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Three Little Birds: Songs for New Families and a New Year

In 2013, some friends of ours shared with us the good news they'd be having their first child. They are excellent people, so we were very happy for them and the kid they'd soon welcome.

I've been a dad nearly half my life now (yikes), but the only bit of wisdom I shared with them was to listen to all the advice being offered by we who have already been in your shoes and then do as you see fit. It's your experience, so own it.

Having said that, here's one more recommendation -- let your child hear music. Science says your embryonic progeny will benefit from hearing music inside the womb. There are cool, new devices like Bellybuds, which are earbuds for you and your unborn fetus to share. Affix them to your stretched, cocoa-buttered belly and your uterus becomes your happy child's personal jukebox.

But,...only if you choose the right songs. Here are nine, one for each month, that could make a difference for the whole, growing family. Congrats again, Gigi and Jr. and baby Sophia! And best wishes to everyone else out there expecting a special delivery in 2014.

FIRST TRIMESTER

"Three Little Birds," Bob Marley & The Wailers Newly expectant parents benefit from this track and bond with their bun in the oven by all being reassured by the sage Bob Marley to not worry about a thing. Even though it's all very new and possibly a little scary, you'll all have help along the way. Just trust that every little thing is gonna be alright.

"All I Really Want to Do," Bob Dylan Now that the doctor has confirmed what the E.P.T. stick suggested, new moms and dads might question why they decided to do any of this at all. In the end, the best answers are to grow a loving family and literally make a new friend.

As I remind many soon-to-be or would-be parents, you are having a baby -- but only for a few years. What you're really having is a person. Dylan reminds us all to not compete, beat, cheat, mistreat, analyze, categorize or advertise our kids, who will one day grow into our most trusted confidantes.

"Bathtime In Clerkenwell," The Real Tuesday Weld If your unborn child had his or her own internal iPod, this is what the only song in the playlist would sound like -- watery, bubbly and fun.

List continues on the next page.

 

Photo by Petar_c via Flickr
Your unborn child can hear at 20 weeks

SECOND TRIMESTER

"Beat on The Brat," Ramones At 20 weeks, your baby can hear. No time like the second trimester to start putting the fear of god in your little one. I don't condone beating on the brat (with a baseball bat or anything else), but your life is about to become a series of psychological competitions with the ultimate opponent -- someone just like you and your spouse, only better. Might as well get a leg up with lyrical innuendoes and subtle reminders of who heads the household. Good luck.

"Air, From Orchestra Suite No. 3 -- Vocal," Johann Sebastian Bach/Bobby McFerrin & Yo-Yo Ma All the groundbreaking research regarding how toddlers, infants and even embryos benefit from music began with some tiny person listening to Mozart or some other classical composer. I like Bach, and I especially love this beautiful rendition.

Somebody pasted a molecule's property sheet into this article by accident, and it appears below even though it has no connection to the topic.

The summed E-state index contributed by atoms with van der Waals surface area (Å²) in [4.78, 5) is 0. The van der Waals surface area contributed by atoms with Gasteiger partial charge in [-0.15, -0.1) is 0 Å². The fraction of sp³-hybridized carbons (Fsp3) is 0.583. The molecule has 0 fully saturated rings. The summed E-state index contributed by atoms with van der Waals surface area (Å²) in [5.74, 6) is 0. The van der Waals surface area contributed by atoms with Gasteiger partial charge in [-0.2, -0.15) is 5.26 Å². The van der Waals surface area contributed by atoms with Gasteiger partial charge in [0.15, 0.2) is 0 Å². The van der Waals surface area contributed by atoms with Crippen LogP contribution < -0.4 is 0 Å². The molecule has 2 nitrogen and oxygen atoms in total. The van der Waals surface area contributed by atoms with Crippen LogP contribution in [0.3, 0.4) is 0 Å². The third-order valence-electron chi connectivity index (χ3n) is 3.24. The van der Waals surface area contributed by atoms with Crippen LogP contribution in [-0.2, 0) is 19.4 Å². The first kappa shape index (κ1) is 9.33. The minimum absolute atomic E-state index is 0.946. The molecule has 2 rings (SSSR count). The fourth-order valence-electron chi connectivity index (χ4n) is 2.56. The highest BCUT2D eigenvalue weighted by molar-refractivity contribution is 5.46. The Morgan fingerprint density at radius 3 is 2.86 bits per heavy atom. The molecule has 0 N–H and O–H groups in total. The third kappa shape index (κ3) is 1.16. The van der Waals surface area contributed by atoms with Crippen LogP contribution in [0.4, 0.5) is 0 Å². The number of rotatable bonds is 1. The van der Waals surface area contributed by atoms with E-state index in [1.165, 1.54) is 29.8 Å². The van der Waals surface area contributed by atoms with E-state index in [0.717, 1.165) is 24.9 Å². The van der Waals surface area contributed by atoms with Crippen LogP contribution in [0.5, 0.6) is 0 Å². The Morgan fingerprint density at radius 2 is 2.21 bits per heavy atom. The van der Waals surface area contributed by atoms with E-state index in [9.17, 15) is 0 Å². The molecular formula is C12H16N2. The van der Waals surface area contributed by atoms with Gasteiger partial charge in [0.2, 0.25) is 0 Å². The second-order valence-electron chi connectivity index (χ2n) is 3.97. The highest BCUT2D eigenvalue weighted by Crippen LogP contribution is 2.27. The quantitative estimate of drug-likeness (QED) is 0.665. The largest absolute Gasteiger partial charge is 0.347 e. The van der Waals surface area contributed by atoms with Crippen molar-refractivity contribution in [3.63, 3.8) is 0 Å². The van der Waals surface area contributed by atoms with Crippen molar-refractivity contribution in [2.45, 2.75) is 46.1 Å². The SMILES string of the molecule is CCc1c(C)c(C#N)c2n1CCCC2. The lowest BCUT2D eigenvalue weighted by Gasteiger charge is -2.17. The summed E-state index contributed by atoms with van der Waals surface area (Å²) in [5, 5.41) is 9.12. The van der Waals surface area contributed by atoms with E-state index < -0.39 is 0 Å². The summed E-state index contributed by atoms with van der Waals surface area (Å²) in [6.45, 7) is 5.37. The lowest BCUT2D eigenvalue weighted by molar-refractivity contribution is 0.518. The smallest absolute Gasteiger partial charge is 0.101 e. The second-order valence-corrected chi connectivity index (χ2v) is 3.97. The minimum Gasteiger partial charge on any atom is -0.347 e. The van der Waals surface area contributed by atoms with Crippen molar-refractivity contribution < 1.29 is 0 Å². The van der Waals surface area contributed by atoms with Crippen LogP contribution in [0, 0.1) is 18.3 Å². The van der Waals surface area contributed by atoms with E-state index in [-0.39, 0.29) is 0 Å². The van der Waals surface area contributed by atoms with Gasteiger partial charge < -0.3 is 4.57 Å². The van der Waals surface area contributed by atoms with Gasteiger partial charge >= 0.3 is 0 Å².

It's soothing for baby and mom. Play it at the end of a long, second trimester day, ladies, when your back is aching and your feet are swollen. It'll remind you these are minor and temporary inconveniences.

"Float On," Modest Mouse It's too late to turn back now, so you may as well start being a little honest with the kid, who has heretofore been belly-protected from the harshness and flat out evil of the world. Strap your seatbelt on, kid, it's about to get bumpy.

Thankfully, Modest Mouse has crafted the perfect song to remind us what Bill Hicks said so many years ago -- it's just a ride. If things end up a bit too heavy, don't forget the serenity of your present circumstances, young unborn one: tap into it and try to float on.

THIRD TRIMESTER

"Mira La Vida," Julieta Venegas Current research suggests babies 30 weeks into their development can absorb language. Why not start now on making your child bilingual? In the past 30 years, the number of Americans who speak more than one language has doubled, so you're giving your kid a leg up on academic and career competition down the line.

Julieta Venegas has a beautiful, confident Mexican voice. In this song, she'll deliver to your child a message of how the exciting future is now truly beginning with his or her anticipated arrival.

"Home," Phillip Phillips It's the home stretch, so "Home" is appropriate in many ways. It's an encouraging, jubilant declaration of what is soon to occur -- your house is about to become a home (it's where the heart is, you know).

"Hold on to me as we go, as we roll down this unfamiliar road" and "Just know you're not alone, 'cause I'm going to make this place your home" are wonderful expressions for parents-in-waiting to share with children in the womb.

Don't just share the tune with your child (now about 15 inches long), play it during Lamaze class, at gender-reveal parties and baby showers, too. It's a feel-good tune for everyone interested in your growing family.

"What a Wonderful World," Louis Armstrong Warning, dads: do not play this one on the way to the hospital when the contractions are only minutes apart. Your wife does will not want to hear this song in the extremes of labor. Better go with "Enter Sandman" during the trip to the birthing center.

Save this one for that first ride home together. Strap your little man or baby girl in for the first of many car rides and let Satchmo reflect for you on the entire experience. "I hear babies cry, I watch them grow, they'll learn much more than I'll ever know/ And I think to myself, what a wonderful world."

What a wonderful world, indeed.

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